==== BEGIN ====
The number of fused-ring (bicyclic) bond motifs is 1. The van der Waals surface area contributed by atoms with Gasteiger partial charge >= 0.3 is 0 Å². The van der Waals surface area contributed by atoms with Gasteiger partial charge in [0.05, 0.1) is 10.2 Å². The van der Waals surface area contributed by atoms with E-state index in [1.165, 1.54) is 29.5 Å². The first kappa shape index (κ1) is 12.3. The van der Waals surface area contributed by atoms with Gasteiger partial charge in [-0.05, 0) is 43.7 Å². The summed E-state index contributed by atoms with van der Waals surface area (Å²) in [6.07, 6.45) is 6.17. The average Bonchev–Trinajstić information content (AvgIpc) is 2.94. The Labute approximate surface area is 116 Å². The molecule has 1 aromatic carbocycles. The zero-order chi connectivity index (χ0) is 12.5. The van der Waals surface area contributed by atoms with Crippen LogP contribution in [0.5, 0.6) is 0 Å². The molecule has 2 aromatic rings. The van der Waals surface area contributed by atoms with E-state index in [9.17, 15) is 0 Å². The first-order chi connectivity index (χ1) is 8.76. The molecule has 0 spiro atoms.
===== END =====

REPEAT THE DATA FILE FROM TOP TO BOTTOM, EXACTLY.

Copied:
The number of fused-ring (bicyclic) bond motifs is 1. The van der Waals surface area contributed by atoms with Gasteiger partial charge >= 0.3 is 0 Å². The van der Waals surface area contributed by atoms with Gasteiger partial charge in [0.05, 0.1) is 10.2 Å². The van der Waals surface area contributed by atoms with E-state index in [1.165, 1.54) is 29.5 Å². The first kappa shape index (κ1) is 12.3. The van der Waals surface area contributed by atoms with Gasteiger partial charge in [-0.05, 0) is 43.7 Å². The summed E-state index contributed by atoms with van der Waals surface area (Å²) in [6.07, 6.45) is 6.17. The average Bonchev–Trinajstić information content (AvgIpc) is 2.94. The Labute approximate surface area is 116 Å². The molecule has 1 aromatic carbocycles. The zero-order chi connectivity index (χ0) is 12.5. The van der Waals surface area contributed by atoms with Crippen LogP contribution in [0.5, 0.6) is 0 Å². The molecule has 2 aromatic rings. The van der Waals surface area contributed by atoms with E-state index in [9.17, 15) is 0 Å². The first-order chi connectivity index (χ1) is 8.76. The molecule has 0 spiro atoms.